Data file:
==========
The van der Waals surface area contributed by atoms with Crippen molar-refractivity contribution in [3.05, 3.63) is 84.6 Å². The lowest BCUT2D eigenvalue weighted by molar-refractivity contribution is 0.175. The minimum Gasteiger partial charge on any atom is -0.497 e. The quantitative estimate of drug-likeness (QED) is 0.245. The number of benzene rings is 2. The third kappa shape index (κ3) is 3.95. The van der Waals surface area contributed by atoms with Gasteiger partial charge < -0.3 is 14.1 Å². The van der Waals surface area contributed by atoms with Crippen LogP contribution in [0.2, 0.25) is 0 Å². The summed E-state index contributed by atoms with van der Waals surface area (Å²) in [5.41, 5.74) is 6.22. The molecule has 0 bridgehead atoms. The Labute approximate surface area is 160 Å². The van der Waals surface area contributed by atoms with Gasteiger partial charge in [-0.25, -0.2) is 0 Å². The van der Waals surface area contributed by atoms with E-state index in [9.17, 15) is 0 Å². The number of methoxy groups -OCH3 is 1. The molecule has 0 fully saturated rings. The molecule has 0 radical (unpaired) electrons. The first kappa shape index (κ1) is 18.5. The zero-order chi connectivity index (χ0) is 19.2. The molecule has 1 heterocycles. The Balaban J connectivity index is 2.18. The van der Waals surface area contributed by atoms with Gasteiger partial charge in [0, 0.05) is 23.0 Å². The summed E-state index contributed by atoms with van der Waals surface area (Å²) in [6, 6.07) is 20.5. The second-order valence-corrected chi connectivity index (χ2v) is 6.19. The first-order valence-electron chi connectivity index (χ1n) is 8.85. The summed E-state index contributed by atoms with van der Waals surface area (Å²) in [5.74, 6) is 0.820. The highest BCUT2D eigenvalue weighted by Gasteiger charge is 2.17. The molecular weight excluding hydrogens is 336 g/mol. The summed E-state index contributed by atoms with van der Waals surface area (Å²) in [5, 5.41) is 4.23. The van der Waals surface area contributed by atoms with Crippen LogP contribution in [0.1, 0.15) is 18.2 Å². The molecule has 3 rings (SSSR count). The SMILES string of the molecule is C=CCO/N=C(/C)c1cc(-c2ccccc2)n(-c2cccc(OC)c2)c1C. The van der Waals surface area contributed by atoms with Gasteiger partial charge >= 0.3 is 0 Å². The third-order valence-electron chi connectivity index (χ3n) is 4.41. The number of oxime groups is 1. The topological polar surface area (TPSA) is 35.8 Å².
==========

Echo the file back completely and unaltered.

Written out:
The van der Waals surface area contributed by atoms with Crippen molar-refractivity contribution in [3.05, 3.63) is 84.6 Å². The lowest BCUT2D eigenvalue weighted by molar-refractivity contribution is 0.175. The minimum Gasteiger partial charge on any atom is -0.497 e. The quantitative estimate of drug-likeness (QED) is 0.245. The number of benzene rings is 2. The third kappa shape index (κ3) is 3.95. The van der Waals surface area contributed by atoms with Gasteiger partial charge < -0.3 is 14.1 Å². The van der Waals surface area contributed by atoms with Crippen LogP contribution in [0.2, 0.25) is 0 Å². The summed E-state index contributed by atoms with van der Waals surface area (Å²) in [5.41, 5.74) is 6.22. The molecule has 0 bridgehead atoms. The Labute approximate surface area is 160 Å². The van der Waals surface area contributed by atoms with Gasteiger partial charge in [-0.25, -0.2) is 0 Å². The van der Waals surface area contributed by atoms with E-state index in [9.17, 15) is 0 Å². The number of methoxy groups -OCH3 is 1. The molecule has 0 fully saturated rings. The molecule has 0 radical (unpaired) electrons. The first kappa shape index (κ1) is 18.5. The zero-order chi connectivity index (χ0) is 19.2. The molecule has 1 heterocycles. The Balaban J connectivity index is 2.18. The van der Waals surface area contributed by atoms with Gasteiger partial charge in [0, 0.05) is 23.0 Å². The summed E-state index contributed by atoms with van der Waals surface area (Å²) in [6, 6.07) is 20.5. The second-order valence-corrected chi connectivity index (χ2v) is 6.19. The first-order valence-electron chi connectivity index (χ1n) is 8.85. The summed E-state index contributed by atoms with van der Waals surface area (Å²) in [5.74, 6) is 0.820. The highest BCUT2D eigenvalue weighted by Gasteiger charge is 2.17. The molecular weight excluding hydrogens is 336 g/mol. The summed E-state index contributed by atoms with van der Waals surface area (Å²) in [5, 5.41) is 4.23. The van der Waals surface area contributed by atoms with Crippen LogP contribution in [0.1, 0.15) is 18.2 Å². The molecule has 3 rings (SSSR count). The SMILES string of the molecule is C=CCO/N=C(/C)c1cc(-c2ccccc2)n(-c2cccc(OC)c2)c1C. The van der Waals surface area contributed by atoms with Gasteiger partial charge >= 0.3 is 0 Å². The third-order valence-electron chi connectivity index (χ3n) is 4.41. The number of oxime groups is 1. The topological polar surface area (TPSA) is 35.8 Å².